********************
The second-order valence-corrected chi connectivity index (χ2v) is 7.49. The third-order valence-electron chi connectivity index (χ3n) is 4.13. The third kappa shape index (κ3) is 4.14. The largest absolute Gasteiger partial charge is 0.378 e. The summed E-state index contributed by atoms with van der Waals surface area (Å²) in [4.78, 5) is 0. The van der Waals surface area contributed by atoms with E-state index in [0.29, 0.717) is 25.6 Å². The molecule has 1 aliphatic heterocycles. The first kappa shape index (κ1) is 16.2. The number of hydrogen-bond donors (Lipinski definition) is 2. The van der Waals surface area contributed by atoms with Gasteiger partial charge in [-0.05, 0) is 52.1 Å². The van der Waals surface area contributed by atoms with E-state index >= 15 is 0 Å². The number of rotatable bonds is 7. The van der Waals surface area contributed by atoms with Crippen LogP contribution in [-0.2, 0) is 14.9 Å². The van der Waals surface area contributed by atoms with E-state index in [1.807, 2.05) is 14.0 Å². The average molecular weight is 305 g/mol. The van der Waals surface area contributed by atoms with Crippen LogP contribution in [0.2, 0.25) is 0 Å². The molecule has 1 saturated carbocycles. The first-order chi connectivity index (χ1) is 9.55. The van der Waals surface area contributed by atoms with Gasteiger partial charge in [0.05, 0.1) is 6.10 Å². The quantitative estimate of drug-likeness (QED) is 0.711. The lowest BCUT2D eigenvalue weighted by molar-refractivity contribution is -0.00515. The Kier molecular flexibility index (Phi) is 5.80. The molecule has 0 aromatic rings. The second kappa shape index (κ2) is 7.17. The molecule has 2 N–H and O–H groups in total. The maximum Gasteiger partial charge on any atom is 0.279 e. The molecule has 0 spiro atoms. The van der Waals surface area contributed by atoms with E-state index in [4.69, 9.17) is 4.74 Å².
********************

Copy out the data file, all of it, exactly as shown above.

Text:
The second-order valence-corrected chi connectivity index (χ2v) is 7.49. The third-order valence-electron chi connectivity index (χ3n) is 4.13. The third kappa shape index (κ3) is 4.14. The largest absolute Gasteiger partial charge is 0.378 e. The summed E-state index contributed by atoms with van der Waals surface area (Å²) in [4.78, 5) is 0. The van der Waals surface area contributed by atoms with E-state index in [0.29, 0.717) is 25.6 Å². The molecule has 1 aliphatic heterocycles. The first kappa shape index (κ1) is 16.2. The number of hydrogen-bond donors (Lipinski definition) is 2. The van der Waals surface area contributed by atoms with Gasteiger partial charge in [-0.05, 0) is 52.1 Å². The van der Waals surface area contributed by atoms with E-state index >= 15 is 0 Å². The number of rotatable bonds is 7. The van der Waals surface area contributed by atoms with Crippen LogP contribution in [-0.2, 0) is 14.9 Å². The van der Waals surface area contributed by atoms with E-state index in [1.807, 2.05) is 14.0 Å². The average molecular weight is 305 g/mol. The van der Waals surface area contributed by atoms with Crippen LogP contribution in [0.2, 0.25) is 0 Å². The molecule has 1 saturated carbocycles. The first-order chi connectivity index (χ1) is 9.55. The van der Waals surface area contributed by atoms with Gasteiger partial charge in [0.05, 0.1) is 6.10 Å². The quantitative estimate of drug-likeness (QED) is 0.711. The lowest BCUT2D eigenvalue weighted by molar-refractivity contribution is -0.00515. The Kier molecular flexibility index (Phi) is 5.80. The molecule has 0 aromatic rings. The second kappa shape index (κ2) is 7.17. The molecule has 2 N–H and O–H groups in total. The maximum Gasteiger partial charge on any atom is 0.279 e. The molecule has 0 spiro atoms. The van der Waals surface area contributed by atoms with E-state index in [4.69, 9.17) is 4.74 Å².